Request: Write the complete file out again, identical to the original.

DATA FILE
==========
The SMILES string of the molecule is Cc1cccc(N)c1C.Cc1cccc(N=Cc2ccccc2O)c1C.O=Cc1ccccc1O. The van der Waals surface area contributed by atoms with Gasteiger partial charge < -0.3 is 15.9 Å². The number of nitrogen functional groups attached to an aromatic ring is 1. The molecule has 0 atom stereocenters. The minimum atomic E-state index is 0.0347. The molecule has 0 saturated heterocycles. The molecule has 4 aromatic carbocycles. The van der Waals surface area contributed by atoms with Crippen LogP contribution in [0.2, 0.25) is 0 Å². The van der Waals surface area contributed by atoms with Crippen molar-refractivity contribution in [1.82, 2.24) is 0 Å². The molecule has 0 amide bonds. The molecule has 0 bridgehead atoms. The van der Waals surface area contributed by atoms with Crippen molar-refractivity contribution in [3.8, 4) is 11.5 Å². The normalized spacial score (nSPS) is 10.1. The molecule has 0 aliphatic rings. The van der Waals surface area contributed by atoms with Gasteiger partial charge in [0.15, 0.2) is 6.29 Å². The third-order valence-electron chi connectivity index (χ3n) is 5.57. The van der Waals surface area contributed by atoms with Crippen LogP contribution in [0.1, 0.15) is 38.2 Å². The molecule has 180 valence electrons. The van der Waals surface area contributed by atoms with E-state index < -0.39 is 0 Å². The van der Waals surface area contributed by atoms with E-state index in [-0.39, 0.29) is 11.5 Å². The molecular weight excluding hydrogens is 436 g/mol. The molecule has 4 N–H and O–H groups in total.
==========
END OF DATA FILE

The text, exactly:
The SMILES string of the molecule is Cc1cccc(N)c1C.Cc1cccc(N=Cc2ccccc2O)c1C.O=Cc1ccccc1O. The van der Waals surface area contributed by atoms with Gasteiger partial charge < -0.3 is 15.9 Å². The number of nitrogen functional groups attached to an aromatic ring is 1. The molecule has 0 atom stereocenters. The minimum atomic E-state index is 0.0347. The molecule has 0 saturated heterocycles. The molecule has 4 aromatic carbocycles. The van der Waals surface area contributed by atoms with Crippen LogP contribution in [0.2, 0.25) is 0 Å². The van der Waals surface area contributed by atoms with Crippen molar-refractivity contribution in [1.82, 2.24) is 0 Å². The molecule has 0 amide bonds. The molecule has 0 bridgehead atoms. The van der Waals surface area contributed by atoms with Crippen molar-refractivity contribution in [3.8, 4) is 11.5 Å². The normalized spacial score (nSPS) is 10.1. The molecule has 0 aliphatic rings. The van der Waals surface area contributed by atoms with Gasteiger partial charge in [0.15, 0.2) is 6.29 Å². The third-order valence-electron chi connectivity index (χ3n) is 5.57. The van der Waals surface area contributed by atoms with Crippen LogP contribution in [0.1, 0.15) is 38.2 Å². The molecule has 180 valence electrons. The van der Waals surface area contributed by atoms with E-state index < -0.39 is 0 Å². The van der Waals surface area contributed by atoms with E-state index in [-0.39, 0.29) is 11.5 Å². The molecular weight excluding hydrogens is 436 g/mol. The molecule has 4 N–H and O–H groups in total.